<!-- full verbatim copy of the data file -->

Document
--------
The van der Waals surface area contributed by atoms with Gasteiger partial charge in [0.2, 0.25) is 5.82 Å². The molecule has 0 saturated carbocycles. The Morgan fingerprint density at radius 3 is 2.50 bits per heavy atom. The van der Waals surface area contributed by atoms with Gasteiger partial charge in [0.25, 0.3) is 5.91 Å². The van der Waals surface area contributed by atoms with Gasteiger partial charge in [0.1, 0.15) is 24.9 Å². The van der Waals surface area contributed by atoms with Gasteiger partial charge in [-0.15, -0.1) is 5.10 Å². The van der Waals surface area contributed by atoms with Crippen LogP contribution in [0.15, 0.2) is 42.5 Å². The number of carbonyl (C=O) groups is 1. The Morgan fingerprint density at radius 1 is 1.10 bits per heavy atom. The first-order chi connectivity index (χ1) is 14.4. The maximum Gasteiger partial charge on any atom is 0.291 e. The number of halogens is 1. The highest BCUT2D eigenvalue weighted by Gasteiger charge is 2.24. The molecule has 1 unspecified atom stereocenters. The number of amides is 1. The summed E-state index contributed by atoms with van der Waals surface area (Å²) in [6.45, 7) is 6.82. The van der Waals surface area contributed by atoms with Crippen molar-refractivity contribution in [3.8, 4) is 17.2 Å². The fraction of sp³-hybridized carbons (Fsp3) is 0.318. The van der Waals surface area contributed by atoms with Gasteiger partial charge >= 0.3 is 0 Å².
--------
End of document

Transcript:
The van der Waals surface area contributed by atoms with Gasteiger partial charge in [0.2, 0.25) is 5.82 Å². The molecule has 0 saturated carbocycles. The Morgan fingerprint density at radius 3 is 2.50 bits per heavy atom. The van der Waals surface area contributed by atoms with Gasteiger partial charge in [0.25, 0.3) is 5.91 Å². The van der Waals surface area contributed by atoms with Gasteiger partial charge in [0.1, 0.15) is 24.9 Å². The van der Waals surface area contributed by atoms with Gasteiger partial charge in [-0.15, -0.1) is 5.10 Å². The van der Waals surface area contributed by atoms with Crippen LogP contribution in [0.15, 0.2) is 42.5 Å². The number of carbonyl (C=O) groups is 1. The Morgan fingerprint density at radius 1 is 1.10 bits per heavy atom. The first-order chi connectivity index (χ1) is 14.4. The maximum Gasteiger partial charge on any atom is 0.291 e. The number of halogens is 1. The highest BCUT2D eigenvalue weighted by Gasteiger charge is 2.24. The molecule has 1 unspecified atom stereocenters. The number of amides is 1. The summed E-state index contributed by atoms with van der Waals surface area (Å²) in [6.45, 7) is 6.82. The van der Waals surface area contributed by atoms with Crippen molar-refractivity contribution in [3.8, 4) is 17.2 Å². The fraction of sp³-hybridized carbons (Fsp3) is 0.318. The van der Waals surface area contributed by atoms with Gasteiger partial charge >= 0.3 is 0 Å².